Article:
Beat Hotel: Harvard Square Eatery/Music Club is Funky, but Chic

beathotelWhen we first heard of the Beat Hotel, we thought how could they fit yet another hotel in Harvard Square? When we found out it was actually a restaurant/music room, we thought, OK, there’s a lot of those, too, but why is it called a hotel?

What we learned was this: The Beat Hotel was a mid-century fleabag hotel in Paris’ Latin Quarter, a squat frequented by artists, musicians and bohemian types like Allen Ginsberg and William Burroughs. The Beat Hotel in Harvard Square is not a fleabag in any way (nor a hotel, of course) and though we can’t guarantee you’ll be sharing a spot at the bar with a modern-day Burroughs or Ginsberg, we can say you’re likely to experience an evening where sumptuous food, live music and top-notch servers combine to make for a very satisfying – dare we say, enriching – night out. The Beat Hotel engages more senses than just your taste buds.

When we visited, the doorman outside at street level greeted us with a big “Hi, friend!” (He does this to everyone; we’re not super special.) My, that was nice. But being a wary Bostonian, we’re not used to such upfront cheeriness – this isn’t New Orleans, y’know – and, frankly, forced or corporately encouraged cheer depresses me or drives me crazy. But here’s the thing — and this carried through our dining and post-dinner drinks experience – the staff is engaging, witty, genuinely warm and outgoing. Got a question about your wine choice? They’ll sit down with you and help you select. Wanna take your time ordering before or lingering after? No problem. You don’t feel like you’re being rushed through anything so the table can be turned.

As you descend the warehouse-sized space, you’ll find a long, dazzling bar to the right. Diners can be ensconced in either booths or tables to the left where there’s a white brick wall. The décor: Late ‘60s flower power meets bohemian chic. Dazzling splashes of color everywhere. Psychedelic columns out of a Peter Max dream.

All roads lead to the stage, and the night we went it was Sunday Big Band jazz night so there were up to 17 musicians in the Brian Thomas Big Band with Alan Lee Clark , with trombonist Thomas and company jamming and jazzing away, swapping leads, soloing, stepping back. They call it “progressive big band jazz” and that fits. His mate, trumpeter Clark has stints with the Temptations and Four Tops on his resume. The Thomas & Clark group alternates on Sunday with the Greg Hopkins Big Band. (There’s Celtic, blues and funk and solo jazz on other nights; you’ll want to go to their website to check on the night you’re planning to go. The range in music parallels the variety in the cuisine.)

Music and dinner is a delicate mix. Too soft and it’s pure background (which is OK, of course but … ) and too loud and you’re overwhelmed and unable to talk with friends. The Thomas & Clark Band was on the louder side of the divide but not too loud – and they were real good, too. Sizzling licks, sizzling food. Tasty. And the between-set music was pretty cool too – we caught a bittersweet, downtempo trip-hop version of the Rolling Stones’ “Paint It, Black” by Sixth Finger on the sound system.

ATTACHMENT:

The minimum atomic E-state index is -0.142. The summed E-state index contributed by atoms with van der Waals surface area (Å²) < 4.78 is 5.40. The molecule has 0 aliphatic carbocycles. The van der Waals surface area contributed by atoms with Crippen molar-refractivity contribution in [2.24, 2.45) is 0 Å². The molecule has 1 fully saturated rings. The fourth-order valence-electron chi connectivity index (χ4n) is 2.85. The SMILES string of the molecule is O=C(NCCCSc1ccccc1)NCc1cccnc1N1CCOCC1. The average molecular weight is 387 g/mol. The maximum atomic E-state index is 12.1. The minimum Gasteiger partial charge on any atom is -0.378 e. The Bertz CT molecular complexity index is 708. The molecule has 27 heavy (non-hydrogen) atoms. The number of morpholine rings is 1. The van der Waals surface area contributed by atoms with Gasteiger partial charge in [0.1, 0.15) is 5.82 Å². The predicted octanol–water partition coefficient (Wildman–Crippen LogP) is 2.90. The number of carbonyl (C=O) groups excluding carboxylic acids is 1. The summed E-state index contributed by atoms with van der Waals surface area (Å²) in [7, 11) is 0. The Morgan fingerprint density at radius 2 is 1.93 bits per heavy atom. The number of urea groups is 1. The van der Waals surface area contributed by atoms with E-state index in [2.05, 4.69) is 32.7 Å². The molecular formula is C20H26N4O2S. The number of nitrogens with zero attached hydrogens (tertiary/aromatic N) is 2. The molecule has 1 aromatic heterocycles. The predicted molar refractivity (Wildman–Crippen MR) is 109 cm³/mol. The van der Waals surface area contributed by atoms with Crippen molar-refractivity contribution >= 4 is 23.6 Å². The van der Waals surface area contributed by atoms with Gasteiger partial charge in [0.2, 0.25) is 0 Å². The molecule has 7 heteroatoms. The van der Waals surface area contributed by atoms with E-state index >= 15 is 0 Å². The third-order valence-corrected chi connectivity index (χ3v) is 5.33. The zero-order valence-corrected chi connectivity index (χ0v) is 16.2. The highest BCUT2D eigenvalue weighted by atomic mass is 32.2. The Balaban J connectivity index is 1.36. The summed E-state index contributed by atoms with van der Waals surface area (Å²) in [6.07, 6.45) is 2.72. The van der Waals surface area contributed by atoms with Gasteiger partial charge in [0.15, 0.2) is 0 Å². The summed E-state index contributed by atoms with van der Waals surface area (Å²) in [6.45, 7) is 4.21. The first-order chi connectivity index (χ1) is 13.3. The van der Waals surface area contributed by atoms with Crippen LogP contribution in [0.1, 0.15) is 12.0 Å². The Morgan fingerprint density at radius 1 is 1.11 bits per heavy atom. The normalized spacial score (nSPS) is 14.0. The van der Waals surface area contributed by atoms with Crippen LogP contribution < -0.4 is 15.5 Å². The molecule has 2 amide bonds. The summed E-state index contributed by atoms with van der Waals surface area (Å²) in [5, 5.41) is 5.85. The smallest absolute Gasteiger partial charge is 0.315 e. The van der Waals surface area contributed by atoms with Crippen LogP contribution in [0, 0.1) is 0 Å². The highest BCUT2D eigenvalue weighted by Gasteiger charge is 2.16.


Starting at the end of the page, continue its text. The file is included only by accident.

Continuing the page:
You can consider the 360-capacity Beat Hotel a sibling to the South End’s Beehive, as they share co-owners Jark Bardy and Bertil Jean-Chronberg. Environment is important to these guys.

Food. You want eclectic? You got it. The menu’s a crazy quilt of French, Italian, Mexican and steak-house cuisines – fusion food to the max. They have three highlighted Big Bowl” entrees – Azteca, Earth and Thai, each with either blackened shrimp, free range chicken, skirt steak, and Faroe Island salmon. (Of course, you can go vegan – Beat Hotel is a good spot for carnivores and vegans.) I went for the Azteca steak bowl and my senses were working overtime, enjoying the yummy mix of meat, adobo-spiced quinoa, tomatillo salad, corn, squash, green beans, avocado and spinach. My wife went for the Local Sea Scallops –“tender and moist,” she reported, happily- with grilled oyster mushrooms, raddichio and parsnip purse. Desert was a cool and palette cleansing sorbet and our charming host topped it off with champagne.

There’s a couple of dozen wines on tap  – they’re hoping to put proseco in soon – as well as the usual surfeit of craft beers and cocktails. (Yes, I went for a  Ketal One martini – creature of habit – and it was perfectly mixed and chilled.)

If you’ve lived in these parts a while, you have a Harvard Square history. I got here in late ’78 and lived nearby in Somerville (pre-chic Somerville, I must add.) And, yes, I think of the mix of shops, clubs (The Idler, Jonathan Swift’s) and restaurants (Wursthaus, 33 Dunster St.) as being pretty special back then and (harrumph) it’s been downhill ever since, with chains and the like. But the people who were here before me thought the Square had gone to shite at the time I was discovering and relishing it. Everything is relative. And times are better now than they’ve been of late. We go to the A.R.T and the Sinclair a fair amount and if we want to grab a pre or post show bite, we haven’t been real crazy about the choices since Upstairs on the Square shut down.  Beat Hotel changes the equation. It’s a great place to stop if you’ve got other pleasure palaces to hit and it’s a destination spot on its own.

Night owl alert: These guys serve food Friday and Saturday til 1 AM and Sunday-Wednesday til midnight. (They’re open an hour later for bar service.) Jazz brunch, Saturday and Sunday til 3.

13 Brattle Street, Cambridge, 617-499-0001